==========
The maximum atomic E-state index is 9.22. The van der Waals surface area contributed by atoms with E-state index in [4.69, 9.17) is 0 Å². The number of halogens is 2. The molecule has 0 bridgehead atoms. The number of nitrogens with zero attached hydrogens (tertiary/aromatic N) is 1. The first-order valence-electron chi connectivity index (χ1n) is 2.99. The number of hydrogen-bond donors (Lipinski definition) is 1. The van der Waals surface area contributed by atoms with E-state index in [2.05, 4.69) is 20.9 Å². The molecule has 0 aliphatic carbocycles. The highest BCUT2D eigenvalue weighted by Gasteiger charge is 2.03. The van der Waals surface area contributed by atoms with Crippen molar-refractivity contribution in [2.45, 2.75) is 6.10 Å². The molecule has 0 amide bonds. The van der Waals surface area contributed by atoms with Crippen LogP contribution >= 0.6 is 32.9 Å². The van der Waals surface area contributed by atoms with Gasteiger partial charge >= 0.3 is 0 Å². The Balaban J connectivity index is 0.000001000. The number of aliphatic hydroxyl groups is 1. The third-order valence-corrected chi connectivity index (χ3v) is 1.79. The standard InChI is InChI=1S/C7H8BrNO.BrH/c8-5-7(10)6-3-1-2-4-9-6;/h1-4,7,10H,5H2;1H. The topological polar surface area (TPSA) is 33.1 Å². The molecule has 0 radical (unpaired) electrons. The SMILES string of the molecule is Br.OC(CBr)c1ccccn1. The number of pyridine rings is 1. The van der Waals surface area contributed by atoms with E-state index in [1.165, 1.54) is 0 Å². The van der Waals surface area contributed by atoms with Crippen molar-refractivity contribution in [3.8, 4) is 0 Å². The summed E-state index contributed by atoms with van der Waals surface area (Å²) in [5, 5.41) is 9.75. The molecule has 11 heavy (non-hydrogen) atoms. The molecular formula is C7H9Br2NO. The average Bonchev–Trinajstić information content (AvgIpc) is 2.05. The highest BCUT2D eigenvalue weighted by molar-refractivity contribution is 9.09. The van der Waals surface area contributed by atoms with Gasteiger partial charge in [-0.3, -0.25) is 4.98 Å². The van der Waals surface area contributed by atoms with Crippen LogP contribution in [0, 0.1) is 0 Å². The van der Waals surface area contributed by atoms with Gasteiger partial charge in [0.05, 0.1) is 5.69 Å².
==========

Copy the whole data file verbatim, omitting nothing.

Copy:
The maximum atomic E-state index is 9.22. The van der Waals surface area contributed by atoms with E-state index in [4.69, 9.17) is 0 Å². The number of halogens is 2. The molecule has 0 bridgehead atoms. The number of nitrogens with zero attached hydrogens (tertiary/aromatic N) is 1. The first-order valence-electron chi connectivity index (χ1n) is 2.99. The number of hydrogen-bond donors (Lipinski definition) is 1. The van der Waals surface area contributed by atoms with E-state index in [2.05, 4.69) is 20.9 Å². The molecule has 0 aliphatic carbocycles. The highest BCUT2D eigenvalue weighted by Gasteiger charge is 2.03. The van der Waals surface area contributed by atoms with Crippen molar-refractivity contribution in [2.45, 2.75) is 6.10 Å². The molecule has 0 amide bonds. The van der Waals surface area contributed by atoms with Crippen LogP contribution >= 0.6 is 32.9 Å². The van der Waals surface area contributed by atoms with Gasteiger partial charge >= 0.3 is 0 Å². The Balaban J connectivity index is 0.000001000. The number of aliphatic hydroxyl groups is 1. The third-order valence-corrected chi connectivity index (χ3v) is 1.79. The standard InChI is InChI=1S/C7H8BrNO.BrH/c8-5-7(10)6-3-1-2-4-9-6;/h1-4,7,10H,5H2;1H. The topological polar surface area (TPSA) is 33.1 Å². The molecule has 0 radical (unpaired) electrons. The SMILES string of the molecule is Br.OC(CBr)c1ccccn1. The number of pyridine rings is 1. The van der Waals surface area contributed by atoms with E-state index in [1.165, 1.54) is 0 Å². The van der Waals surface area contributed by atoms with Crippen molar-refractivity contribution in [3.8, 4) is 0 Å². The summed E-state index contributed by atoms with van der Waals surface area (Å²) in [5, 5.41) is 9.75. The molecule has 11 heavy (non-hydrogen) atoms. The molecular formula is C7H9Br2NO. The average Bonchev–Trinajstić information content (AvgIpc) is 2.05. The highest BCUT2D eigenvalue weighted by molar-refractivity contribution is 9.09. The van der Waals surface area contributed by atoms with Gasteiger partial charge in [-0.3, -0.25) is 4.98 Å². The van der Waals surface area contributed by atoms with Crippen LogP contribution in [0, 0.1) is 0 Å². The van der Waals surface area contributed by atoms with Gasteiger partial charge in [0.05, 0.1) is 5.69 Å².